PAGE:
During most weeks on Gas2, readers respond primarily to stories about electric vehicles and a seemingly not so far-in-the-distance future in which electrified and even shared low emissions transport is the norm. This week, however, the stories that inspired the most comments from our loyal readers centered around different transportation options that might reduce emissions— fuel cells, compressed natural gas, diesel, and even a new wheel concept that will aid automatic emergency braking systems.
And another non-electric vehicle story warmed our readers’ hearts this week: a tale reminiscent of those golden days of the 20th century in which the throaty growl of a V-8 with tail fins brought us together as U.S. citizens through a collective if environmentally degrading automotive identity.
Here are those stories and more on this week’s edition of the “Gas2 Week in Review.” (Of course, in case you missed them, you may also want to check out the ever-popular Tesla treatises about software updates and the dilemma about finding charging stations on long distance drives.)
The fourth generation fuel cell for the new Hyundai is more powerful, more efficient, and has longer range than the unit used in the current Tucson FCEV. Efficiency of the fuel cell is now 60%, range is up to 800 kilometers (500 miles), the rating is coming in at 161 horsepower, and the low temperature operation has improved to as low as -30 degrees Celsius (-22 degrees F). Even with all those caveats, Gas2 reader comments reminded us that “hydrogen is NOT clean. 95% of hydrogen is produced from natural gas in a process that produces, yes, carbon” as well as “over $1 TRILLION to build a hydrogen infrastructure.”
This article looked at multiple angles around the hypothesis that, although electric buses tend to cost more, they are expected to cost less to operate over their anticipated 12 year useful life. Tabulating and comparing data in southern California collected by Proterra electric buses versus those powered by compressed natural gas, the National Renewable Energy Lab determined that the Proterra buses were up to eight times more efficient. The data was so compelling that one Gas2 reader suggested, “I encourage everyone to read the source NREL study (the article author included a link at the bottom of the article). It’s pretty interesting and an easy read.”
Many people around the world continue to hold onto the power of diesel engine technology. However, German Chancellor Angela Merkel seems to have conceded that Great Britian and France’s plans to phase out internal combustion-driven cars by 2040 “were the right approach.” Her announcement came just days after she met with German automotive manufacturers who had pledged to contribute to a fund worth 500 million Euro (approx. $590 million) to finance measures to reduce urban pollution while at the same time opposing urban combustion engine ban plans. Gas2 reader comments centered around how multinational corporations have the power and potential to influence and corrupt political parties globally.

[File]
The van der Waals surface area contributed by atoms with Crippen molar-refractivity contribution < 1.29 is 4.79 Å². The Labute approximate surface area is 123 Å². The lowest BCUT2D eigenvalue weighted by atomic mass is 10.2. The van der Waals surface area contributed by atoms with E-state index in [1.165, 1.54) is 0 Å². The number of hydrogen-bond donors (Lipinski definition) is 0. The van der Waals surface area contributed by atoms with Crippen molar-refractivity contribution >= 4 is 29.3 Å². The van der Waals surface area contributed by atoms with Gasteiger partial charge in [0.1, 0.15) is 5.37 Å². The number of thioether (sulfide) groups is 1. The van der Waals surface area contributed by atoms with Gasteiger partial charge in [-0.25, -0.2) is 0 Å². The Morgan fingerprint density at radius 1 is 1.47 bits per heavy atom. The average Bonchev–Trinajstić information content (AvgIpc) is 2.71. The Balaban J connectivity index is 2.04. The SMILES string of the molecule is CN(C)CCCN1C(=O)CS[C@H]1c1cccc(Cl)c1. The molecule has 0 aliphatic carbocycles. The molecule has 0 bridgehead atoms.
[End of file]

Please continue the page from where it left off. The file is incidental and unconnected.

There’s a New Wheel Concept from Continental that may significantly improve the way that automatic emergency braking systems function. The process starts with an innovation that separates the wheel into two components — an outer rim that carries the tire and an inner truss that is permanently bolted to the hub and which carries the brake disc and caliper. Using aluminum for both those components of the wheel, Continental attempts to tackle one of the ongoing issues with conventional brakes: the accumulation of rust on the disc. That rust coating has the capacity to degrade braking performance and compromise automatic emergency braking system activation. With overall larger diameter, the New Wheel Concept improves brakes’ clamping forces, or similar stopping power with much less abrasion and less wear. Gas2 readers were curious about the tie-in’s to cars that make use of regenerative braking,
At a time in which most of us who are car lovers are acquiescing to a low emissions transport future, a part of our collective psyche still yearns for those big, slow turning V-8 engines, to an era when the U.S. believed it could accomplish anything through sheer willpower and meritocracy. This story about the love affair between America and its famous gas powered behemoths, captured by the iconic tail fin cars, spoke to several of our Gas2 readers, who reminsced how viewers delighted to hear Dinah Shore sing her theme “See the USA in your Chevrolet” on her popular TV show. Yes, the combustion engine car and the Eisenhower highway system opened up horizons for U.S. citizens, but they also created traffic sprawl and noxious exhaust fumes that continue to contribute today to our need for radical transportation rethinking. Ah, but wasn’t ignorance bliss?